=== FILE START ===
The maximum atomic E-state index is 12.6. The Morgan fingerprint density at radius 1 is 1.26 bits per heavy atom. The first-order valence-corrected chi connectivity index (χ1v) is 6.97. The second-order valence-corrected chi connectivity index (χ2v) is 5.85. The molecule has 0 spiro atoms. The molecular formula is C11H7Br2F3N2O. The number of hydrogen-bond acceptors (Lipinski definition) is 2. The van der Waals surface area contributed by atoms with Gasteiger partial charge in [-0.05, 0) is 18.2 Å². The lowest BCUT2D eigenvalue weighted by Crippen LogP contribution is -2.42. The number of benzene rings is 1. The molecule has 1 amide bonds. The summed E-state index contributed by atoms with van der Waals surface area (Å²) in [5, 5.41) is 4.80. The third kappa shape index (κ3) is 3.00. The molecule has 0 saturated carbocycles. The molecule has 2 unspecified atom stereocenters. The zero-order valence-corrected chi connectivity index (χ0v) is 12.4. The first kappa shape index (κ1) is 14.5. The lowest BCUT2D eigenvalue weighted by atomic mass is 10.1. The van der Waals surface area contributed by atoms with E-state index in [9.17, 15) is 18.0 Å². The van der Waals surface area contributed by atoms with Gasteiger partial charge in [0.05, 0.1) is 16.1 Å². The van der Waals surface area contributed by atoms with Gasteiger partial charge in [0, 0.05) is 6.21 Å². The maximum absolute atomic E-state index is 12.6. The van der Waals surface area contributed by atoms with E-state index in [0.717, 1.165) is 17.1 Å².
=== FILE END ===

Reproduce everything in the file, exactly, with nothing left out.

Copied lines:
The maximum atomic E-state index is 12.6. The Morgan fingerprint density at radius 1 is 1.26 bits per heavy atom. The first-order valence-corrected chi connectivity index (χ1v) is 6.97. The second-order valence-corrected chi connectivity index (χ2v) is 5.85. The molecule has 0 spiro atoms. The molecular formula is C11H7Br2F3N2O. The number of hydrogen-bond acceptors (Lipinski definition) is 2. The van der Waals surface area contributed by atoms with Gasteiger partial charge in [-0.05, 0) is 18.2 Å². The lowest BCUT2D eigenvalue weighted by Crippen LogP contribution is -2.42. The number of benzene rings is 1. The molecule has 1 amide bonds. The summed E-state index contributed by atoms with van der Waals surface area (Å²) in [5, 5.41) is 4.80. The third kappa shape index (κ3) is 3.00. The molecule has 0 saturated carbocycles. The molecule has 2 unspecified atom stereocenters. The zero-order valence-corrected chi connectivity index (χ0v) is 12.4. The first kappa shape index (κ1) is 14.5. The lowest BCUT2D eigenvalue weighted by atomic mass is 10.1. The van der Waals surface area contributed by atoms with E-state index in [9.17, 15) is 18.0 Å². The van der Waals surface area contributed by atoms with Gasteiger partial charge in [0.05, 0.1) is 16.1 Å². The van der Waals surface area contributed by atoms with Gasteiger partial charge in [0, 0.05) is 6.21 Å². The maximum absolute atomic E-state index is 12.6. The van der Waals surface area contributed by atoms with E-state index in [0.717, 1.165) is 17.1 Å².